Document Detail

The highs and lows of theoretical interpretation in animal-metacognition research.
MedLine Citation:
PMID:  22492748     Owner:  NLM     Status:  MEDLINE    
Humans feel uncertain. They know when they do not know. These feelings and the responses to them ground the research literature on metacognition. It is a natural question whether animals share this cognitive capacity, and thus animal metacognition has become an influential research area within comparative psychology. Researchers have explored this question by testing many species using perception and memory paradigms. There is an emerging consensus that animals share functional parallels with humans' conscious metacognition. Of course, this research area poses difficult issues of scientific inference. How firmly should we hold the line in insisting that animals' performances are low-level and associative? How high should we set the bar for concluding that animals share metacognitive capacities with humans? This area offers a constructive case study for considering theoretical problems that often confront comparative psychologists. The authors present this case study and address diverse issues of scientific judgement and interpretation within comparative psychology.
J David Smith; Justin J Couchman; Michael J Beran
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Publication Detail:
Type:  Journal Article; Research Support, N.I.H., Extramural; Research Support, U.S. Gov't, Non-P.H.S.; Review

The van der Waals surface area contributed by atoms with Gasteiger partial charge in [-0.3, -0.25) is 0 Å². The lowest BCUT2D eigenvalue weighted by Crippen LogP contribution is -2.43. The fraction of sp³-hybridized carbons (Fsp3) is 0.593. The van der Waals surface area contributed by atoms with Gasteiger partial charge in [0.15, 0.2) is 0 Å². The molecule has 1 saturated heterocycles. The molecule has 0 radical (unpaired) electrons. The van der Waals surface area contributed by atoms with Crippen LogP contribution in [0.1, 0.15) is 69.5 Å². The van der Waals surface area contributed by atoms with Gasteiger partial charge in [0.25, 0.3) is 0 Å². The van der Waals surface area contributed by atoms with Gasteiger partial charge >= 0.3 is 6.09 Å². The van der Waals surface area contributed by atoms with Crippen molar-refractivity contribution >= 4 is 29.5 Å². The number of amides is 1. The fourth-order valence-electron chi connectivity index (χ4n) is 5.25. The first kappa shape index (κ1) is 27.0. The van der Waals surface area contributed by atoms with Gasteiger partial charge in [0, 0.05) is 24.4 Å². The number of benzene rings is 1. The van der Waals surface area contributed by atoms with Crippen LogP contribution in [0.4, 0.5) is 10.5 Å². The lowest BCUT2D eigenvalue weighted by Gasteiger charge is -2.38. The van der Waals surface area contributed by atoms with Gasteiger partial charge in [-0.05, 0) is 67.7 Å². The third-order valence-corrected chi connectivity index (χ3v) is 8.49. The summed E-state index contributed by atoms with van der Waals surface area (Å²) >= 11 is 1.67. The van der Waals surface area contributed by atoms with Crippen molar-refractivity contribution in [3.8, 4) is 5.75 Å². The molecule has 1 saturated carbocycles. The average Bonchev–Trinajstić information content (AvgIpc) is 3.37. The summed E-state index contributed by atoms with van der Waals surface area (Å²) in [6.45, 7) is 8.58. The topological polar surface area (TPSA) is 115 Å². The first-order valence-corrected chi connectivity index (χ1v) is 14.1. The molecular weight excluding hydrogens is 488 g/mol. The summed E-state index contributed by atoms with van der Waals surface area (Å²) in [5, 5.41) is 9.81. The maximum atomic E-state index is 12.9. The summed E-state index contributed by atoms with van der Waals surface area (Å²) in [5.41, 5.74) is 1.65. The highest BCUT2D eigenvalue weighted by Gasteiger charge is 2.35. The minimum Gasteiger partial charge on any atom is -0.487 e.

Journal Detail:
Title:  Philosophical transactions of the Royal Society of London. Series B, Biological sciences     Volume:  367     ISSN:  1471-2970     ISO Abbreviation:  Philos. Trans. R. Soc. Lond., B, Biol. Sci.     Publication Date:  2012 May 
Date Detail:
Created Date:  2012-04-11     Completed Date:  2012-09-04     Revised Date:  2013-06-26    
Medline Journal Info:
Nlm Unique ID:  7503623     Medline TA:  Philos Trans R Soc Lond B Biol Sci     Country:  England    
Other Details:
Languages:  eng     Pagination:  1297-309     Citation Subset:  IM    
Department of Psychology and Center for Cognitive Science, The University at Buffalo, State University of New York, Buffalo, NY 14260-4110, USA.
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MeSH Terms
Macaca / psychology*
Psychology, Comparative / methods
Grant Support

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